Having Amassed Power, Thailand’s Junta Still Faces Legitimacy Gap

Thai Prime Minister Gen. Prayuth Chan-ocha prays in front on the spirit house for good luck, before a meeting in the preparation for his cabinet meeting at the Government house in Bangkok, Thailand, Sept. 9, 2014 (AP photo by Sakchai Lalit).
Thai Prime Minister Gen. Prayuth Chan-ocha prays in front on the spirit house for good luck, before a meeting in the preparation for his cabinet meeting at the Government house in Bangkok, Thailand, Sept. 9, 2014 (AP photo by Sakchai Lalit).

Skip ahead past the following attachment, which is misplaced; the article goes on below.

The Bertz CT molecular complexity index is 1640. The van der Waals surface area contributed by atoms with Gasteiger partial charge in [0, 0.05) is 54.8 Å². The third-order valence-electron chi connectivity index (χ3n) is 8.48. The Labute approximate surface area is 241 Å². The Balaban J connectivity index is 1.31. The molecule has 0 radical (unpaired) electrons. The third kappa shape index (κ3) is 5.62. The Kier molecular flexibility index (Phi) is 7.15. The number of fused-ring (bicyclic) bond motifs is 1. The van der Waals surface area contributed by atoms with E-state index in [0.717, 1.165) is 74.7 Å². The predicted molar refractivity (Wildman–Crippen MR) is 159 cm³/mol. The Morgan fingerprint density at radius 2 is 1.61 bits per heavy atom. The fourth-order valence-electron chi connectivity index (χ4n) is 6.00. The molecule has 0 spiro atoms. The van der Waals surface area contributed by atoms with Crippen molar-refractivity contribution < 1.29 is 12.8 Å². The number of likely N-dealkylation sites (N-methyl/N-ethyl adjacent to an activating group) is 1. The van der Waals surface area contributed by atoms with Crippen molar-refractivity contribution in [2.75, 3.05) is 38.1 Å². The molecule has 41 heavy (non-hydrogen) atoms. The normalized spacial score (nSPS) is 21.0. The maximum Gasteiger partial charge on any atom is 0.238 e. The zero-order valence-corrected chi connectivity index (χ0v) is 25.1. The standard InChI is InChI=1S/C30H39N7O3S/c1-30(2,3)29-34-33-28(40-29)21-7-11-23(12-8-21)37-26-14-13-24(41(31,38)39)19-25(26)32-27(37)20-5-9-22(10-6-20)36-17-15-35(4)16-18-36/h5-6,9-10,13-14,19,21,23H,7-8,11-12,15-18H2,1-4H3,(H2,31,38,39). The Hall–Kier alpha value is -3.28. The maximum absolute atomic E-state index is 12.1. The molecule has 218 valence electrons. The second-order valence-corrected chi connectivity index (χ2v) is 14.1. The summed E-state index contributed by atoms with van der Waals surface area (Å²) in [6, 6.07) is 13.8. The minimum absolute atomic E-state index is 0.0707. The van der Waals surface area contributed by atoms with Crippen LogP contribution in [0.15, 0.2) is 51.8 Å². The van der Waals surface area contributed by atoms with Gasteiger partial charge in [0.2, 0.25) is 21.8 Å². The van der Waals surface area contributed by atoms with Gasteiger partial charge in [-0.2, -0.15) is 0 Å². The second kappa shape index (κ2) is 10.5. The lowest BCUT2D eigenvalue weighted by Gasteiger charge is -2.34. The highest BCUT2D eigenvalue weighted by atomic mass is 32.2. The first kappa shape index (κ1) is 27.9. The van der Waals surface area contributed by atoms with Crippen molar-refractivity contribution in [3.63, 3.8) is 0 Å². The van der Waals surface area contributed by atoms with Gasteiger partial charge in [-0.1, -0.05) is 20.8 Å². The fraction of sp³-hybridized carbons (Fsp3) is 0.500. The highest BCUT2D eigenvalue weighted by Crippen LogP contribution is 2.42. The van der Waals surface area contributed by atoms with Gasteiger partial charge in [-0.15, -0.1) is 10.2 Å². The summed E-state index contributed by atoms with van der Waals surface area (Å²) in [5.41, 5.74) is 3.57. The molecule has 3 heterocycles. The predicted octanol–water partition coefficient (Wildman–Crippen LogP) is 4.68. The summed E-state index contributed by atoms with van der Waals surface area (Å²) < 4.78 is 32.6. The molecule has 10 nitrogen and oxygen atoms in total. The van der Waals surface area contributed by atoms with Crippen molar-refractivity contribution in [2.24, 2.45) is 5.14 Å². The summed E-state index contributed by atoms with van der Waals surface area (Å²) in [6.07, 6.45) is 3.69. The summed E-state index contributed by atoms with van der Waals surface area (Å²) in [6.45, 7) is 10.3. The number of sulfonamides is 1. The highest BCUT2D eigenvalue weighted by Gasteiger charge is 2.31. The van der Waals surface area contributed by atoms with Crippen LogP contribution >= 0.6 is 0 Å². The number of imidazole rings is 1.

Shortly after Thailand’s military took power in a coup in May and proclaimed the ruling junta the National Council for Peace and Order (NCPO), its leader, Gen. Prayuth Chan-ocha, said he wanted to “reform the political structure, economy and society.” At the time, the burning question was under what terms will this reform take place—and who gets to decide? Three months after the coup, the answer appears clear: Prayuth and the NCPO have supreme power over all political developments. The interim constitution adopted by the junta on July 22 has produced a 200-member National Legislative Assembly, all of its members […]

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